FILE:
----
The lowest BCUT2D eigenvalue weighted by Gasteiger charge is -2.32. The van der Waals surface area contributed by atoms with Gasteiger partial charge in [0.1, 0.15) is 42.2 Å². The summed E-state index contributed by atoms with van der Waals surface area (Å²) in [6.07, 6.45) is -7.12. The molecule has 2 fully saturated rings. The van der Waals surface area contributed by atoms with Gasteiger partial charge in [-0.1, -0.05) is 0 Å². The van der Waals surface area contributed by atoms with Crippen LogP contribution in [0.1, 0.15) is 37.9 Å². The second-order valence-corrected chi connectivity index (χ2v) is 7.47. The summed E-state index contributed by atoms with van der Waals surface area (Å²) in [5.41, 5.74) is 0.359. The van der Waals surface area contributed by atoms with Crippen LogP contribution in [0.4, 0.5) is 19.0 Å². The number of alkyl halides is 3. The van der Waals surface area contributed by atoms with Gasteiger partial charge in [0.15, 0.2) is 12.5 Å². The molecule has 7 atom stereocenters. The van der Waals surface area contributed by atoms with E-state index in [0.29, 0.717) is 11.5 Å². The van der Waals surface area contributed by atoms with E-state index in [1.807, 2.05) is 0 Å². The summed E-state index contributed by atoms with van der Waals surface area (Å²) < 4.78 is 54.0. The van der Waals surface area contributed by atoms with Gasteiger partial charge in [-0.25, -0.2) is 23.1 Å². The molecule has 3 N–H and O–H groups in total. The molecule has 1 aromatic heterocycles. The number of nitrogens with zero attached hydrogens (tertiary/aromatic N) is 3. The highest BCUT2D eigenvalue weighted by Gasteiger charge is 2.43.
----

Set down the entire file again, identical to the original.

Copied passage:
The lowest BCUT2D eigenvalue weighted by Gasteiger charge is -2.32. The van der Waals surface area contributed by atoms with Gasteiger partial charge in [0.1, 0.15) is 42.2 Å². The summed E-state index contributed by atoms with van der Waals surface area (Å²) in [6.07, 6.45) is -7.12. The molecule has 2 fully saturated rings. The van der Waals surface area contributed by atoms with Gasteiger partial charge in [-0.1, -0.05) is 0 Å². The van der Waals surface area contributed by atoms with Crippen LogP contribution in [0.1, 0.15) is 37.9 Å². The second-order valence-corrected chi connectivity index (χ2v) is 7.47. The summed E-state index contributed by atoms with van der Waals surface area (Å²) in [5.41, 5.74) is 0.359. The van der Waals surface area contributed by atoms with Crippen LogP contribution in [0.4, 0.5) is 19.0 Å². The number of alkyl halides is 3. The van der Waals surface area contributed by atoms with Gasteiger partial charge in [0.15, 0.2) is 12.5 Å². The molecule has 7 atom stereocenters. The van der Waals surface area contributed by atoms with E-state index in [0.29, 0.717) is 11.5 Å². The van der Waals surface area contributed by atoms with E-state index in [1.807, 2.05) is 0 Å². The summed E-state index contributed by atoms with van der Waals surface area (Å²) < 4.78 is 54.0. The van der Waals surface area contributed by atoms with Gasteiger partial charge in [-0.25, -0.2) is 23.1 Å². The molecule has 3 N–H and O–H groups in total. The molecule has 1 aromatic heterocycles. The number of nitrogens with zero attached hydrogens (tertiary/aromatic N) is 3. The highest BCUT2D eigenvalue weighted by Gasteiger charge is 2.43.